Nampower to Spend N$7 Billion to Keep Lights On Till Kudu

During the next five to seven years NamPower will be embarking on an extensive N$7 billion transmission expansion plan to ensure that electricity is reliably delivered to all parts of the country.

However, NamPower Managing Director Paulinus Shilamba has warned that given the absence of guaranteed future power imports from South Africa’s utility Eskom, keeping the lights on can only be achieved if all electricity consumers play their part.

“I would therefore, once more, like to appeal to all our customers, small and large, to meet us halfway by reducing their electricity usage by a minimum of 10 percent, especially during peak hours, in the morning from 06h00 to 09h00 and in the evening from 18h00 to 21h00. The possibility of load shedding can only be avoided if we all work together as a country, with each player including customers playing their part in contributing to the solution,” cautioned Shilamba. ,

As part of the N$7 billion programme a number of transmission projects are currently under implementation, including the Environmental Impact Assessment for the KuneneOmatando and RunduQuito projects, construction of the OtjikotoGerus line and upgrading of coastal transmission infrastructure.

Shilamba has on numerous occasions sounded the alarm bells that the power supply situation in Namibia would remain critical until the commissioning of a base load power station in 2018. The current situation is attributed to an over-reliance on imports, as Namibia’s imports average 60 percent of total power consumed per year and up to 80 percent during a dry season.

“As such, until 2017, Namibia will continue to be vulnerable in terms of power supply as any negative development in neighbouring states will have a corresponding negative effect on electricity supply,” Shilamba said.

To deal with these challenges the national power utility has split the remaining time into three parts until the Kudu base load power station comes online around 2018. Adequate measures are in place to address the situation and, therefore, no serious power supply disruptions are expected between 2014 and 2015 when the power supply situation is expected to be challenging.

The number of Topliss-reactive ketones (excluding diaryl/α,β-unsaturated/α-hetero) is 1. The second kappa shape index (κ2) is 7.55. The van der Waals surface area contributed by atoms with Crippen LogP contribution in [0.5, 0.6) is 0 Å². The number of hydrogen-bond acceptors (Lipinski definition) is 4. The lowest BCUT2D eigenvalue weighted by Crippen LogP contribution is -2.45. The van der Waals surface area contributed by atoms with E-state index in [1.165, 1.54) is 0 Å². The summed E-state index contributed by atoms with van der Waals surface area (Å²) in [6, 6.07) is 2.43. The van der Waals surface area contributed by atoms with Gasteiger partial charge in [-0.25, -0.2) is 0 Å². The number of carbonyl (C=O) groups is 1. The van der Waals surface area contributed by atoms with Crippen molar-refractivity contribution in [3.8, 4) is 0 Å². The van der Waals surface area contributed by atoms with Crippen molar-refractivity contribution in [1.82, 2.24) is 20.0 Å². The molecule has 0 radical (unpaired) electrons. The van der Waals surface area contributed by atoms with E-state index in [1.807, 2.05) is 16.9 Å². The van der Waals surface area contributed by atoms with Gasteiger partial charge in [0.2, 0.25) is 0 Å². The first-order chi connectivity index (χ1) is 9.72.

From 2016 to 2017, NamPower expects serious power supply deficits mainly because of the new step loads and expiry of a number of existing power purchase agreements (PPAs) that will be difficult to re-negotiate or to extend, due to shortages in the domestic markets where the PPAs originate. NamPower however continues to negotiate new PPAs with neighbouring power utilities, especially with Eskom.

In the past NamPower indicated that emergency diesel generators would be the solution in the face of serious power supply deficits. However, upon further investigation the utility, with the assistance of the consultant, concluded that emergency diesel generation would prove to be a more expensive option to the national economy.

“On the basis of professional aice from our consultant and on recommendation by the NamPower executive management a decision was therefore made by our Board of Directors, and endorsed by government through the Ministry of Mines and Energy, to rather develop a 250MW long-term generation facility at the coast (Erongo Region).

The plant to be procured through a transparent bidding process will operate in a base-load mode till 2017 and in mid-meriteaking or stand-by mode after 2018.

A special purpose vehicle (SPV) in which NamPower will have up to 30 percent equity will be created to develop the project in order to tap into the private sector’s capital, innovation and expertise to achieve its goal. The plant is expected to cost approximately N$3 billion and be operational by mid-2016,” explained Shilamba

Thirdly and finally, as of 2018 and beyond, Namibia is expected to be a net exporter of electricity, as the Kudu power station will have come online.

During this period tariffs are also expected to stabilise compared to the current period where electricity tariffs will be expected to rise sharply at an average rate of approximately 15 percent per year.

Source : New Era